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Posted in Big Government, Dependency, Entitlements, Redistribution, Statism, Welfare, tagged Big Government, Dependency, Entitlements, Income redistribution, Statism, Welfare on August 31, 2010|
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One of the big problems with statists is that they define compassion incorrectly. They think they are being compassionate when they take other people’s money and give it to somebody that they define as being less fortunate. But genuine compassion occurs when you spend your own money. Another problem is that they define compassion by the number of people getting handouts from the government. A truly compassionate person, however, should strive for a society where the less fortunate are able to climb the economic ladder and no longer are dependent on redistribution programs. So it is definitely bad news that a record number of people – one out of six – now are on the dole in some form or fashion. Part of this growth in dependency is due to the economic downturn, but USA Today also notes that politicians have expanded eligibility
and lured more people into dependency.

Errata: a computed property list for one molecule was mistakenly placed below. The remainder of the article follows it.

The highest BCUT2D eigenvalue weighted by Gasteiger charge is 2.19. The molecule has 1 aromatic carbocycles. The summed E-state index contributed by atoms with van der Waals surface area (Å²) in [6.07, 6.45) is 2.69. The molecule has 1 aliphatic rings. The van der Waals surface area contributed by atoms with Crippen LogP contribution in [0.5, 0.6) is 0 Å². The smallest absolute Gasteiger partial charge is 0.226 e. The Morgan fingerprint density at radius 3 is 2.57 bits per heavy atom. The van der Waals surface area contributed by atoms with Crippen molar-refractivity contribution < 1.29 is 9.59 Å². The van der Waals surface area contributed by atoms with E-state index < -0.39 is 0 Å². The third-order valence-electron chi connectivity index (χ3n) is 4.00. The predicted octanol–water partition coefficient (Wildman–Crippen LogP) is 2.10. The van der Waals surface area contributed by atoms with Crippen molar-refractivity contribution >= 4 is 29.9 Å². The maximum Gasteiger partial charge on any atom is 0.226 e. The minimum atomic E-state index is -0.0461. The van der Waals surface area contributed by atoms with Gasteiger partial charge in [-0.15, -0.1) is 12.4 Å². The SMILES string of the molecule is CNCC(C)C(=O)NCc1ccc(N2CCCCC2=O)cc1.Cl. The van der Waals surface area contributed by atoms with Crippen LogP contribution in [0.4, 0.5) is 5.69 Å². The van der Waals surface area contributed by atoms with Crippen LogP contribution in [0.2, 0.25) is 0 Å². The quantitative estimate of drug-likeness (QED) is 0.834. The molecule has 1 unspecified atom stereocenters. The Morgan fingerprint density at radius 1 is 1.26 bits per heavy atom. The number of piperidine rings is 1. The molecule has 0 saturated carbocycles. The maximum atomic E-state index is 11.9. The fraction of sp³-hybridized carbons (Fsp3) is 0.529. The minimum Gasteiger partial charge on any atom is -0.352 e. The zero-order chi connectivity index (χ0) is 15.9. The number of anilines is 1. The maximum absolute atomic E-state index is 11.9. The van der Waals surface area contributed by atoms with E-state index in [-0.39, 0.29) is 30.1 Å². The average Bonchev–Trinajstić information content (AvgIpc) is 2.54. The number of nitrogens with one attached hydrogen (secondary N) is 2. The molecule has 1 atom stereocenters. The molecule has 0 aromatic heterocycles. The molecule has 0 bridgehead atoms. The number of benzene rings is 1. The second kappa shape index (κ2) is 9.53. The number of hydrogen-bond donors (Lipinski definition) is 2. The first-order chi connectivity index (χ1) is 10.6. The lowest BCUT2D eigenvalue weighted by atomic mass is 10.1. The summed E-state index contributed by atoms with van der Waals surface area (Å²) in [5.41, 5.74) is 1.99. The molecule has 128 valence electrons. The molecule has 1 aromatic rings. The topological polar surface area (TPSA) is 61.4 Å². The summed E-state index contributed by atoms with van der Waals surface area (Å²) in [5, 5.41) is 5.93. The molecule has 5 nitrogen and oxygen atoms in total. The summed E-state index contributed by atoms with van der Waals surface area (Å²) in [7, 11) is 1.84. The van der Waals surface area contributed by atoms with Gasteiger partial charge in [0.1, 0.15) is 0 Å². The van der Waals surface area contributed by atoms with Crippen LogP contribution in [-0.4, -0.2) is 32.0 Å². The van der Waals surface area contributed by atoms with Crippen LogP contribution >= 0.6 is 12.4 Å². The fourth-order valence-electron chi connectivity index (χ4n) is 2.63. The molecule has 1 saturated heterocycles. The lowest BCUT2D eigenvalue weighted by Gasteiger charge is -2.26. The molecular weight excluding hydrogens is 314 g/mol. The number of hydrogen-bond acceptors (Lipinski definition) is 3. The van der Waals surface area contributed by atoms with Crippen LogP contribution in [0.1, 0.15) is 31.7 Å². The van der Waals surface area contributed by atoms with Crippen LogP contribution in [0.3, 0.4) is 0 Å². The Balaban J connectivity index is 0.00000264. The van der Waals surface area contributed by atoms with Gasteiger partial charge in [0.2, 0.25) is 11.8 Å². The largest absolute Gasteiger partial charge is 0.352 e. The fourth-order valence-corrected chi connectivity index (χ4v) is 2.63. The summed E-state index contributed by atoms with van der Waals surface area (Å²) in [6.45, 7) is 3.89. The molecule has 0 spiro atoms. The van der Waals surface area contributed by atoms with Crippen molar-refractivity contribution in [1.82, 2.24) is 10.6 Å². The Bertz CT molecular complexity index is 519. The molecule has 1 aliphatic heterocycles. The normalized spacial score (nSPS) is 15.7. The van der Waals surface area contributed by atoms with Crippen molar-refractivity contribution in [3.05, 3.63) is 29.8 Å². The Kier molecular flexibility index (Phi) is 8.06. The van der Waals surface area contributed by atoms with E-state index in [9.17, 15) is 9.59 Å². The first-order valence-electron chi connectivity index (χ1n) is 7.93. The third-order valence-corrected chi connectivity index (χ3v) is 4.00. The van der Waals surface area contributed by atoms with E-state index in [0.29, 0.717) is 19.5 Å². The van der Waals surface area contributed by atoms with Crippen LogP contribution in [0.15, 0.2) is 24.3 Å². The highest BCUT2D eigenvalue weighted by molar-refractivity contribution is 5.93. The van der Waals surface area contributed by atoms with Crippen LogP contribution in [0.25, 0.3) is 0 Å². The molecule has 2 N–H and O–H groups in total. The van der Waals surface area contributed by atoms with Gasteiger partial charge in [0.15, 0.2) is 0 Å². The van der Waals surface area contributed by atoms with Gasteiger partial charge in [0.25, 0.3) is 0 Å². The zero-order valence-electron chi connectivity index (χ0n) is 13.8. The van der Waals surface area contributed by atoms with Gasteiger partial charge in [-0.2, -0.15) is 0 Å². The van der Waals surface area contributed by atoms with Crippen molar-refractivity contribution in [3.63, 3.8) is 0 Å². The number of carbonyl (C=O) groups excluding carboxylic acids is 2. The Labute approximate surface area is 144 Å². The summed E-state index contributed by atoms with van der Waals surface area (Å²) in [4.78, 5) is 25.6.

Government anti-poverty programs that have grown to meet the needs of recession victims now serve a record one in six Americans and are continuing to expand. More than 50 million Americans are on Medicaid, the federal-state program aimed principally at the poor, a survey of state data by USA TODAY shows. That’s up at least 17% since the recession began in December 2007. …More than 40 million people get food stamps, an increase of nearly 50% during the economic downturn, according to government data through May. The program has grown steadily for three years. Caseloads have risen as more people become eligible. The economic stimulus law signed by President Obama last year also boosted benefits. …Close to 10 million receive unemployment insurance, nearly four times the number from 2007. Benefits have been extended by Congress eight times beyond the basic 26-week program, enabling the long-term unemployed to get up to 99 weeks of benefits. …As caseloads for all the programs have soared, so have costs. The federal price tag for Medicaid has jumped 36% in two years, to $273 billion. Jobless benefits have soared from $43 billion to $160 billion. The food stamps program has risen 80%, to $70 billion. Welfare is up 24%, to $22 billion. …The steady climb in safety-net program caseloads and costs has come as a result of two factors: The recession has boosted the number who qualify under existing rules. And the White House, Congress and states have expanded eligibility and benefits.